A right to pasture animals on a common had been levant and couchant, and as such was inalienable as a separate asset from the land where the animals were kept. The right was registered under the Act, and was thereby transformed into a right to graze . .
Cited – White v Taylor (No 2) ChD 1969
The alienation of grazing rights for a fixed number of beasts cannot prejudice the residual interest of the owner of the servient common. Whoever the grazing right belongs to, the number of beasts that can be grazed upon the common pursuant to the . .
Cited – Tehidy Minerals Ltd v Norman CA 1971
The fact that land had been requisitioned by the Ministry of Agriculture between 1941 and 1960 and the 20-odd years’ user relied on as having created the rights had preceded 1941 was a bar to a prescriptive claim to grazing rights under the . .
Cited – Batchelor v Marlow and Another CA 12-Jul-2001
The applicant claimed parking rights as an easement acquired by prescription. At first instance the rights were recognised as an easement. The rights included parking during daylight hours during weekdays. The land-owner appealed on the ground that . .
Cited – Clos Farming Estates v Easton and Another 9-Dec-2002
(New South Wales Court of Appeal) A question arose whether a right to enter servient land, to carry out works of viticulture and to harvest the grapes and sell them was a right capable of existing as an easement. The judge at first instance held . .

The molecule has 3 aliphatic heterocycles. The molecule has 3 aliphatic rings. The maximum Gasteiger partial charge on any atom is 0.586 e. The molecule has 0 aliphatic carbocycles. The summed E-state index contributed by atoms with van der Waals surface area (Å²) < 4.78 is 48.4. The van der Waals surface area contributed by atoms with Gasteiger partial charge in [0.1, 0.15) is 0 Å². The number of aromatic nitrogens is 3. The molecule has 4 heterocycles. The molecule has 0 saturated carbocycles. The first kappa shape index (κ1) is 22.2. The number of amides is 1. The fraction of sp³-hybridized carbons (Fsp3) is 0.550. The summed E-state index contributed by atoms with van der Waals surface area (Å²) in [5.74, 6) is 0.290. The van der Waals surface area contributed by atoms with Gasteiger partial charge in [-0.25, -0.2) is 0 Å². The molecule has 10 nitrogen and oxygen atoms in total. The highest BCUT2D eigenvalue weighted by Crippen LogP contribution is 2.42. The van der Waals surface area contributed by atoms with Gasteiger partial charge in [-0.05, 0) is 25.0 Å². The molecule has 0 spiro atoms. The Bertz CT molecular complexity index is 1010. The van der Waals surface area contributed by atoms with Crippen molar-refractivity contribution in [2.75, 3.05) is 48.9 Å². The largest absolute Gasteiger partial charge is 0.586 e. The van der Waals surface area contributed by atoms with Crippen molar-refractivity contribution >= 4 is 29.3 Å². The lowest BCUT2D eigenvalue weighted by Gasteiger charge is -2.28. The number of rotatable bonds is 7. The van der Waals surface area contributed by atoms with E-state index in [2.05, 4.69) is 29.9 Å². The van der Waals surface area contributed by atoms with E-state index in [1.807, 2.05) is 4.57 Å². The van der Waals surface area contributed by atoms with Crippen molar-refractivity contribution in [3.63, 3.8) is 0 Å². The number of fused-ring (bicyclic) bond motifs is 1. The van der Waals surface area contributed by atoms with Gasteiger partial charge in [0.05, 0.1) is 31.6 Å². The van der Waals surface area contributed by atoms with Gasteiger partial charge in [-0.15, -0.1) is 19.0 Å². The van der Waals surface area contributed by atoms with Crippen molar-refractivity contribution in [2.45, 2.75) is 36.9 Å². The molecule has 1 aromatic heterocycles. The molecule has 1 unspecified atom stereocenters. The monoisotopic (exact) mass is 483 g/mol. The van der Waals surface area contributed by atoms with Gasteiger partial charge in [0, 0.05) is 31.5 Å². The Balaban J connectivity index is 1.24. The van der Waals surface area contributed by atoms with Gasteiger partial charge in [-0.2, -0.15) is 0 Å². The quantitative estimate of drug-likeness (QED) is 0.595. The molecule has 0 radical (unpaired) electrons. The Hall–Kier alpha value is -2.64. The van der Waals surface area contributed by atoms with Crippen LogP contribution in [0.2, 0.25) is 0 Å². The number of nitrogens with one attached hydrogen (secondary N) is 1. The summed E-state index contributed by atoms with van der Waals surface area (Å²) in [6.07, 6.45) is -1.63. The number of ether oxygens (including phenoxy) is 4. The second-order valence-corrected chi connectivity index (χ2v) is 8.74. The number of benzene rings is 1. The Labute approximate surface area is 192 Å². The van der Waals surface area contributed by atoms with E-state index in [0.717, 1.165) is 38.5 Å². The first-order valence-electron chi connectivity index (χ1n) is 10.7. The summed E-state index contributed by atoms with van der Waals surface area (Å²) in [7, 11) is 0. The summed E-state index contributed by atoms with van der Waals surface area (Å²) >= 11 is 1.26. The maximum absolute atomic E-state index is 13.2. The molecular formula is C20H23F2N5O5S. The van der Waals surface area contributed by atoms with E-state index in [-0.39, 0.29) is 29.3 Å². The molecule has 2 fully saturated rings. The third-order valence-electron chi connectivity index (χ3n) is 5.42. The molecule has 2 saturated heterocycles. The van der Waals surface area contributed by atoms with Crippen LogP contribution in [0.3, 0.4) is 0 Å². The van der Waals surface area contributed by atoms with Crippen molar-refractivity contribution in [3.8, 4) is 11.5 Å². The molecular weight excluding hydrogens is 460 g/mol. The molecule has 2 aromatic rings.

Cited – Dyce v Lady James Hay HL 1852
A claim was made for a prescriptive right for all the Queen’s subjects ‘to go at all times upon the . . appellant’s property . . for the purpose of recreation’.
Held: Leonards LC said that the right claimed was one that ‘cannot be maintained’ . .
Cited – Moncrieff and Another v Jamieson and others HL 17-Oct-2007
The parties disputed whether a right of way over a road included an implied right for the dominant owner to park on the servient tenement.
Held: The appeal failed. ‘The question is whether the ancillary right is necessary for the comfortable . .
Cited – McAdams Homes Ltd v Robinson and Another CA 27-Feb-2004
The defendant blocked the line of a sewer. The claimant alleged that it had an easement and sought the cost of building the alternative pipe. The question to be answered was ‘Where an easement is granted by implication on the sale of a property, . .
Cited – Mills and Another v Silver and others CA 6-Jul-1990
A farm’s only vehicular access was over land which was only useable occasionally when dry. The defendants laid a stone track to facilitate constant access. At first instance it was held that the earlier use had been too intermittent to allow a . .
Cited – London Tara Hotel Ltd v Kensington Close Hotel Ltd ChD 1-Nov-2010
The defendant asserted that it had acquired the right to use a private access road over the claimant’s land. There had been a licence granted under which an earlier owner had been said to have used the land. The defendant claimed under the 1832 Act . .
Lists of cited by and citing cases may be incomplete.
Updated: 10 December 2021; Ref: scu.347021